Story of the Goldsmith and the Singing Girl.*

I HAVE heard that a goldsmith,* who was passionately fond of women, one day entered a friend's house, and saw upon the wall of an apartment the portrait of a beautiful girl, with which he became enraptured; and love so overcame his heart that his friends said to him: “Thou foolish man, how couldst thou think of loving a figure depicted on a wall, of the original of which thou hast never heard or seen?” He replied: “A painter could not have drawn this portrait unless he had seen the original.” One of his friends ob­served, that perhaps the painter might have formed it merely from his imagination. He answered: “I hope from heaven comfort and relief; but what you say cannot be proved except by the painter.” They then told him that he lived in a certain town; and the young man wrote to inquire whether he had seen the original of the picture he had painted, or had drawn it from fancy. The answer was that the portrait was that of a singing-girl belonging to a vazīr of Ispahān.* Encouraged by this intelligence, the young man made preparations for a journey, and having departed, travelled night and day until he reached the city, where he took up his abode.

In a few days he made acquaintance with an apothe­cary, and became intimate with him. Talking upon various subjects, at length they conversed regarding the sultan of Ispahān and his disposition; when the apothecary said: “Our sovereign bears inveterate hatred to all practitioners of magic, and if they fall into his hands, he casts them into a deep cave without the city, where they die of hunger and thirst.” Next they conversed about the famous singing-girl of the vazīr, and the young man learned that she was still with him.

The young goldsmith now began to plan his strata­gems. On the first moonlight night he disguised himself as a robber, and repairing to the palace of the vazīr, fixed a ladder of ropes, by which he gained the terrace, from whence he descended into the court; when lo! a light gleamed from one of the apartments. He entered it, and beheld a throne of ivory, inlaid with gold, on which reposed a lady bright as the sun in a serene sky. At her head and feet were placed lamps, the splendour of which her countenance outshone. He approached, and gazed upon her, and saw that she was the object of his desires. Near the pillow was a rich veil, embroidered with pearls and precious stones. He drew a knife from his girdle, and wounded her slightly on the palm of her hand. The pain awakened the lady, but she did not scream from alarm, believing him to be only a robber in search of plunder; she said: “Take this embroidered veil, but do not injure me.” He took the veil, and departed by the same way that he had entered.*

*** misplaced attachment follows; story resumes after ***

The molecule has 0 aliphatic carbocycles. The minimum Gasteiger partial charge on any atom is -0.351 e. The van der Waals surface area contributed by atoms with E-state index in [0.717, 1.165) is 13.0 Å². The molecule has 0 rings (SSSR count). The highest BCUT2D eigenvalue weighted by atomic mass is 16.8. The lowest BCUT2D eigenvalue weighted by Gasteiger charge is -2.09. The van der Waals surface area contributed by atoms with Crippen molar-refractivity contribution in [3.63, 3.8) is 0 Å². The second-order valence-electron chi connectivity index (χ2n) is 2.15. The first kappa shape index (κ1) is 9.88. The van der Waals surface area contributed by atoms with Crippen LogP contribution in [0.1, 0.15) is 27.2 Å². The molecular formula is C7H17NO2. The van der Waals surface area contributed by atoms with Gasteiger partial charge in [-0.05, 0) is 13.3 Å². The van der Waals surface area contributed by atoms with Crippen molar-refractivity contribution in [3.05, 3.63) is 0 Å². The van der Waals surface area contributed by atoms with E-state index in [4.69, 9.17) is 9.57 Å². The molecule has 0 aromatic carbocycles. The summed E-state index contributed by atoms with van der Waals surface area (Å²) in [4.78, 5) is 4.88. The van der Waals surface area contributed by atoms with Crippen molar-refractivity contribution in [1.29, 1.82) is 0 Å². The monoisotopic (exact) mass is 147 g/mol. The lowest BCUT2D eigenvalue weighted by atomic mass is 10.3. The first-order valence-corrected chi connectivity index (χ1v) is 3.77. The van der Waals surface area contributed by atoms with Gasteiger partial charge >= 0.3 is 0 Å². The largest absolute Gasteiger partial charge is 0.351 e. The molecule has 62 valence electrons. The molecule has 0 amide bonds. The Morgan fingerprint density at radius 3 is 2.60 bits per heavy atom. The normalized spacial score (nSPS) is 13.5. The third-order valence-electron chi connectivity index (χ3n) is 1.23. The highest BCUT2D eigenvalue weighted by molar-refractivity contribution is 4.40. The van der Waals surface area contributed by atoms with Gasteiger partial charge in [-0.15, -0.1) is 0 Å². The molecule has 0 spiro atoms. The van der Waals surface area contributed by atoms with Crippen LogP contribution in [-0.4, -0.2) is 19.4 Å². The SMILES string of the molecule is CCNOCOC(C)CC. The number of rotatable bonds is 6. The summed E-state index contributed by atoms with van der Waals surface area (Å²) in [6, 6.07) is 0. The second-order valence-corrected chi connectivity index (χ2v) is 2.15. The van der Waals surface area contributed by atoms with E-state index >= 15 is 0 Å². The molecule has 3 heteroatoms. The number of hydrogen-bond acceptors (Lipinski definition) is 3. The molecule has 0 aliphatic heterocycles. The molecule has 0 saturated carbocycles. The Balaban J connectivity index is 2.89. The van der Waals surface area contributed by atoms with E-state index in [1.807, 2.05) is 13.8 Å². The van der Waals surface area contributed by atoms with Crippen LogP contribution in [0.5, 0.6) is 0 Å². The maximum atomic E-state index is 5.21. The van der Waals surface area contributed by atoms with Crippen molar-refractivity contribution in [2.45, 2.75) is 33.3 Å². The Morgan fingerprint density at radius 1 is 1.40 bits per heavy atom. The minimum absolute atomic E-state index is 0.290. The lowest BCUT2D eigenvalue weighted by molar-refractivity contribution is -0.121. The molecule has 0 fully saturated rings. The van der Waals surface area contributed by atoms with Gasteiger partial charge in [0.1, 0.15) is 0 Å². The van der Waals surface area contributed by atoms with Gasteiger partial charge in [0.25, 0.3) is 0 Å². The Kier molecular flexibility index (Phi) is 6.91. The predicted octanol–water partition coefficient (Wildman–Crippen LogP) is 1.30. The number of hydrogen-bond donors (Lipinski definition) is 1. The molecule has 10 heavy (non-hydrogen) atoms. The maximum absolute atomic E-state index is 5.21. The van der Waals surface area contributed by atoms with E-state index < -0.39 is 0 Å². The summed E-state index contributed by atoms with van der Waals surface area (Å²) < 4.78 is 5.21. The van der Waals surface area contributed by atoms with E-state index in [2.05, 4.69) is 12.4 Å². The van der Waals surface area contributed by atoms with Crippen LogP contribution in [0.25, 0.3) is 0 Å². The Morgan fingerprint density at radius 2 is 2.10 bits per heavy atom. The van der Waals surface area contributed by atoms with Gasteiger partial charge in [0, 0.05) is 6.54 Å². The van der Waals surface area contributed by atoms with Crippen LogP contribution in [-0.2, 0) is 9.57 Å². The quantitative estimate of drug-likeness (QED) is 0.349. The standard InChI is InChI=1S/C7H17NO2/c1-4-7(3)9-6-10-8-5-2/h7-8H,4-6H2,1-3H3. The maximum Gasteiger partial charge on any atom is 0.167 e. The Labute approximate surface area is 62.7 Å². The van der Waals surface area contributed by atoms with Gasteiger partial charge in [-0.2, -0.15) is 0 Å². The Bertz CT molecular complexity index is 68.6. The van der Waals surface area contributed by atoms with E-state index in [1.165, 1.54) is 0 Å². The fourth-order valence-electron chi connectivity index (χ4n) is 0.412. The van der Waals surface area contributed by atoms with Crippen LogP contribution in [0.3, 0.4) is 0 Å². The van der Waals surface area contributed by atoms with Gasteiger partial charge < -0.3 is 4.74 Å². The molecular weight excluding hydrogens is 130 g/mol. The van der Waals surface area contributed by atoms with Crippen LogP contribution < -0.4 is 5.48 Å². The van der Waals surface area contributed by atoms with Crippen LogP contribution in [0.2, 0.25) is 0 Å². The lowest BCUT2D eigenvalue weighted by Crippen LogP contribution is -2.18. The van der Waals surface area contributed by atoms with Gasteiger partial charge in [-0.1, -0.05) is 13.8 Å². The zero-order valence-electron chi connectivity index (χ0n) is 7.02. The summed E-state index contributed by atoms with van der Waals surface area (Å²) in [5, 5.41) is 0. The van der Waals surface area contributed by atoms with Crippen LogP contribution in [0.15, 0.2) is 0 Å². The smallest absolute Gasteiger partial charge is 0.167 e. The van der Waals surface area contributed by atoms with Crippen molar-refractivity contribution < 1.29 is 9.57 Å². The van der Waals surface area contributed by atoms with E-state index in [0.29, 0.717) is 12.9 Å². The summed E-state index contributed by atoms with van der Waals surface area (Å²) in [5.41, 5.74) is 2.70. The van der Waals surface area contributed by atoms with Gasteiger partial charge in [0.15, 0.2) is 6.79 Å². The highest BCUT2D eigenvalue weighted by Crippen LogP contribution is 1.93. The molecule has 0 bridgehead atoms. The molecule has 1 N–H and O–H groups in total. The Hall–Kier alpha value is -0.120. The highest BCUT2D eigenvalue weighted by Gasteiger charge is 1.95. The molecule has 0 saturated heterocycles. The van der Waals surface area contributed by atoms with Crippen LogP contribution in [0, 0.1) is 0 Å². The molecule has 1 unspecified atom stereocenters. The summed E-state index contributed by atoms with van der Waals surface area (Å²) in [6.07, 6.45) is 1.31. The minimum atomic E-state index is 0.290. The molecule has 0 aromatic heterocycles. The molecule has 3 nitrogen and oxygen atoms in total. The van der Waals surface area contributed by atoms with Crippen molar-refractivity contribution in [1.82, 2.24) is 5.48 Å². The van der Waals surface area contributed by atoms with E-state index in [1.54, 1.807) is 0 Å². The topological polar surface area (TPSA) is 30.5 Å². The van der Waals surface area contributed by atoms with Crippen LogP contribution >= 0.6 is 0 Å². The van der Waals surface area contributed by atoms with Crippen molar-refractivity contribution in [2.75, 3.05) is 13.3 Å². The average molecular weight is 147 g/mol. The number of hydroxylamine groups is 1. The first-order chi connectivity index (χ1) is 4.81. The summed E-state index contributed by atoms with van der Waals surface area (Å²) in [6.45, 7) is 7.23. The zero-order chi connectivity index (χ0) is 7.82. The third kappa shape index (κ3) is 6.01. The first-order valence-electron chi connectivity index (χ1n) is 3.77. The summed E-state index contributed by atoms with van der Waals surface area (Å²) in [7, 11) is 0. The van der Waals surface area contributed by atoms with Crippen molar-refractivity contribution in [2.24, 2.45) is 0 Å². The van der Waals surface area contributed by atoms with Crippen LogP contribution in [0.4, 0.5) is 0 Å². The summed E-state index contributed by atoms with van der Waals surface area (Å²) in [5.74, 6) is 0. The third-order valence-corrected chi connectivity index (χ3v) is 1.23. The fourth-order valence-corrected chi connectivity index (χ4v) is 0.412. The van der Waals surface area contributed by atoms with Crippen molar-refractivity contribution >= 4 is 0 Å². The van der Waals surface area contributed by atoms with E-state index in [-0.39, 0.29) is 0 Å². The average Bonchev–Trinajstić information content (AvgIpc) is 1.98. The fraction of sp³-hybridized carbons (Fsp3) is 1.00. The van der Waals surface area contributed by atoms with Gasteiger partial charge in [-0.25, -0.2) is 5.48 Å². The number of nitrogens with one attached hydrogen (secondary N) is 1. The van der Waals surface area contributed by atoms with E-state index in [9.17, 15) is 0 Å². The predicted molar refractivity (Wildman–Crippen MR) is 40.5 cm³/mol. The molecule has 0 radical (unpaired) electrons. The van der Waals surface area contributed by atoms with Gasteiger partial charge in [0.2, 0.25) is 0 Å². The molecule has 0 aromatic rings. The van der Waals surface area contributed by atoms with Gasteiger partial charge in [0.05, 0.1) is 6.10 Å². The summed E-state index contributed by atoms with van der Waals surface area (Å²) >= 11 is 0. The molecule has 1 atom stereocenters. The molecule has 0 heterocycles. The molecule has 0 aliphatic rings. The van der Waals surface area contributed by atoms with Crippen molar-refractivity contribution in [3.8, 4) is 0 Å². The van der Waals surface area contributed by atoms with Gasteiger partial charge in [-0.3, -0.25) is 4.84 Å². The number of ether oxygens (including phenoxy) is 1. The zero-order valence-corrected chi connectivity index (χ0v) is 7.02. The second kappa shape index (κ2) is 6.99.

When daylight appeared, he disguised himself in white vestments, like a holy pilgrim; visited the sultan, and having saluted him, and the sultan having returned the salutation, he thus addressed him: “O sultan, I am a pilgrim devoted to religion, from the country of Khurasan, and have repaired to thy presence because of the report of thy virtues and thy justice to thy subjects, intending to remain under the shade of thy protection. I reached thy capital at the close of day, when the gates were shut. Then I lay down to repose, and was in slumber, when behold! four women issued from a grove, one mounted upon a hyæna, another upon a ram, a third upon a black she-dog, and the fourth upon a leopard. When I saw them, I knew they must be sorceresses. One of them having ap­proached me, began to kick me with her feet, and to strike me with a whip, which appeared like a flame of fire. I then repeated the names of God, and struck at her hand with my knife, which wounded her, but she escaped from me. There dropped from her this veil, which I took up, and found it embroidered with valuable jewels; but I have no occasion for them, for I have given up the world.” Having thus spoken, he laid the veil at the sultan's feet, and departed.

On examining the veil, the sultan recognised it as one which he had presented to his vazīr, of whom he demanded: “Did I not bestow upon thee this veil?” The vazīr replied: “You did, my lord; and I gave it to a favourite singing-girl of my own.”—“Let her be sent for immediately,” exclaimed the sultan; “for she is a wicked sorceress.” The vazīr went to his palace, and brought the girl before the sultan, who, on seeing the slight wound on her hand, was convinced of the pretended pilgrim's assertion, and commanded her to be cast into the cave of sorcerers.

When the goldsmith found that his stratagem had succeeded, and that the girl was thrown into the cave, he took a purse of a thousand dīnars, and went to the keeper of the cave, and said to him: “Accept this purse, and listen to my story.” After relating his adventures, the goldsmith said: “This poor girl is innocent, and I am the person who has plunged her into misfortune. If thou wilt release her, it will be a merciful action, and I will convey her privately to my own country. Should she remain here, she will soon be among the number of the dead. Pity, then, her condition and my own, and repay thy generosity with this purse.” The keeper accepted the present, and released the girl; and the goldsmith took her with him, and returned to his own city. [27]

“This, O sultan,” said the Damsel, “is but one example of the craft of men.”—The sultan then gave orders for the execution of his son.

Next day the Fifth Vazīr presented himself before the sultan, and said: “O my lord, reprieve thy son, and be not hasty in his death, lest thou repent, as the man repented, who never afterwards smiled.” The sultan inquired his history, and the vazīr proceeded: